The first four chapters of the book give important background to the main story. Chapter one, “The One Hundredth Birthday Party,” relates the big celebration in Haarlem for the 100th anniversary of the watch repair shop owned by Casper ten Boom. This chapter introduces all the main characters in the story. Corrie reflects on this happy celebration, slightly marred by news of events taking place in Germany, and says,
The shadow fell across us that winter afternoon in 1937, but it rested lightly. Nobody dreamed that this tiny cloud would grow until it blocked out the sky. And nobody dreamed that in this darkness each of us would be called to play a role: Father and Betsie and Mr. Kan and Willem—even the funny old Beje [their house] with its unmatching floor levels and ancient angles. (p. 31. Page numbers are from the 2006 35th Anniversary Edition published by Chosen Books.)
In chapters 2 – 4 Corrie takes us back to her childhood as she learns about life and God from her parents. She learns about sickness and loss through the death of her mother and aunts, who lived with them. She learns also about watch making, doing business when others aren’t completely honest, about love and the loss of love, and trusting God with these hurts. All these lessons come into play during the war when she has nothing left to trust except God. These opening chapters move more slowly than the rest of the book, but they are essential and spiritually profitable. According to the author, “The experiences of our lives, when we let God use them, become the mysterious and perfect preparation for the work He will give us to do.” (p. 31)
Beginning with chapter 5, “Invasion,” the action picks up. Hitler’s forces move into Haarlem, bringing ever-tightening martial law. As Nazi persecution of the Jews increases, the ten Booms become involved in the resistance, hiding Jews in their house and helping them to leave the country. They construct a wall in Corrie’s bedroom to create a small space for people to hide in case of a Gestapo raid. The opening to the secret room was well concealed. A buzzer system warned Jews and resistance workers in the house to flee upstairs to the hiding place. During this time Corrie and her family continued to read the Bible and minister to everyone that came to their house.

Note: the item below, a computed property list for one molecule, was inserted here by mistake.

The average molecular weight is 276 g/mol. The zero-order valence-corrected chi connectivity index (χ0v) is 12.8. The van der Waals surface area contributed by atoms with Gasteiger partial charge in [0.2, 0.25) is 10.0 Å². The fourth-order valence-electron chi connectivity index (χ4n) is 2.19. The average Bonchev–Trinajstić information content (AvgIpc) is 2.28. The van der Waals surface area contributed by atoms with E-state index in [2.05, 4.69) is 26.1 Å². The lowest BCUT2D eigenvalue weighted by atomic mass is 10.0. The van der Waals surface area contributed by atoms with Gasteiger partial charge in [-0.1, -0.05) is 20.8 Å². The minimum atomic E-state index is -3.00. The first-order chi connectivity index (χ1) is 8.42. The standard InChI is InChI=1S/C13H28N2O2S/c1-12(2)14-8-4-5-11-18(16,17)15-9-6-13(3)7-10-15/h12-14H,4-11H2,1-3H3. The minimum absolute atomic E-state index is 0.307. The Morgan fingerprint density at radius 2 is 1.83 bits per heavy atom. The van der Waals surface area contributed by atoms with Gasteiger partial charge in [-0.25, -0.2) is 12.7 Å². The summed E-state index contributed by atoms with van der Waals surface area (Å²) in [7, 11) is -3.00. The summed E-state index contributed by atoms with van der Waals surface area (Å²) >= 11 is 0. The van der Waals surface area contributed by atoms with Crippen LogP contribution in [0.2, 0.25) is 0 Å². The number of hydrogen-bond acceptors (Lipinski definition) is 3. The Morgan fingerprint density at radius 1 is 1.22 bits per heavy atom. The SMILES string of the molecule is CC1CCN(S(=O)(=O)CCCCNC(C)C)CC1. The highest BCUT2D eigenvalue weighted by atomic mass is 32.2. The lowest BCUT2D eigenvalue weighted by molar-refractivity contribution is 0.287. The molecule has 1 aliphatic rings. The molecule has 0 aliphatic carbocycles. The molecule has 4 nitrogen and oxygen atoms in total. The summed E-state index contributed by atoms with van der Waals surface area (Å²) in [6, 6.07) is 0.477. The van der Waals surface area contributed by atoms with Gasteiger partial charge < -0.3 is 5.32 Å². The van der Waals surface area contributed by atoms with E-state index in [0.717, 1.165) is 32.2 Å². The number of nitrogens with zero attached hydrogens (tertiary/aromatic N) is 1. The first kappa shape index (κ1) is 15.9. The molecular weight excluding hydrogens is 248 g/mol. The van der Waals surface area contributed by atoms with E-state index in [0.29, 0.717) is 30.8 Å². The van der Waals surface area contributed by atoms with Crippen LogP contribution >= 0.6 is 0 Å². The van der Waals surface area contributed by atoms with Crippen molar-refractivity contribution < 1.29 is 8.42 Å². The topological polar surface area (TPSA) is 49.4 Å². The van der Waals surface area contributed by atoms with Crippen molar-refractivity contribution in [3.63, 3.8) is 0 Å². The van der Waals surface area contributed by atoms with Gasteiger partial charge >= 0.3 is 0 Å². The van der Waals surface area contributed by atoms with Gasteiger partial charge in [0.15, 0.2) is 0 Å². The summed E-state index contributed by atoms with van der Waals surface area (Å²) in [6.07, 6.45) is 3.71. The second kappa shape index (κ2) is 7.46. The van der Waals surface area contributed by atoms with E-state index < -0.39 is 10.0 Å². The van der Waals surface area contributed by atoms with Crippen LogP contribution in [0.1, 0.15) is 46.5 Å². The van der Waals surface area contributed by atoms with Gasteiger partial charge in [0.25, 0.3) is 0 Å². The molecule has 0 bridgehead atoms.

In spite of good planning and execution, the ten Booms were eventually caught. On February 28, 1944 a man pretending to need help came to their house. He was a Nazi spy who turned in the ten Booms to the Gestapo. During the raid the Jews made it to the secret room, but the family was arrested. Despite a thorough search the Nazis never found the room, which they believed existed and was hiding Jews.
The ten Booms were taken to a local prison where Casper ten Boom, now in his 80s, died. Corrie and Betsie were separated for months but reunited when everyone was moved to a prison camp farther into Holland. As the allied forces advanced the Nazis found it necessary to move all prisoners to another camp deep in Germany—Ravensbruck, an extermination camp for women. The sisters traveled together with only their faith and a few possessions, including a small Bible that had been smuggled in to Corrie.
At Ravensbruck conditions were far worse than anything they had yet seen. The women were forced to do back-breaking labor, subsisting on meager rations and living in filthy barracks. Hate was the order of the day, and most of the women lost hope. Even Corrie struggled with hatred for the guards. But Betsie pitied them and prayed for them, encouraging Corrie to do the same.
The sisters conducted nightly services for all the women who could crowd around them in the barracks, using the Bible they had smuggled into camp. Soon the atmosphere of the barracks changed as the Lord worked in the hearts of the women. Many of them found hope in Christ. Corrie, too, found help for her besieged spirit. In this section we realize that the book’s title has a double meaning. The “hiding place” is not just a little room, but “Thou art my hiding place and my shield: I hope in thy word” (Psalm 119:114).
The circumstances of the story are dark, but the darkness is the backdrop against which the grace of God shines ever brighter. Betsie’s health broke in Ravensbruck, and shortly before she died, she said to Corrie, “. . . must tell people what we have learned here. We must tell them that there is no pit so deep that He is not deeper still. They will listen to us, Corrie, because we have been here.” (p. 227)
A few days after Betsie’s death, Corrie was released. Many years later Corrie learned that her release had been because of a “clerical error” and that a week after her release all the women her age were sent to the gas chamber. For decades Corrie ten Boom traveled around the world telling her story and pointing people to Christ. Many lives wounded by war and hate have been healed through her ministry.
If you’ve never read this book, I highly recommend it to you. It is very edifying. Co-written by Elizabeth and John Sherrill.
Available from Amazon in several formats—
Deluxe paperback edition (35th Anniversary Edition) Better paper and print quality and opens more easily than the mass market edition.
Hendrickson hardcover edition
Paperback Mass Market edition
The Hiding Place DVD Movie (Excellent)
A comic book version of The Hiding Place is available for free download from Spire Christian Comics. Gives the gist of the story and is good for children to read.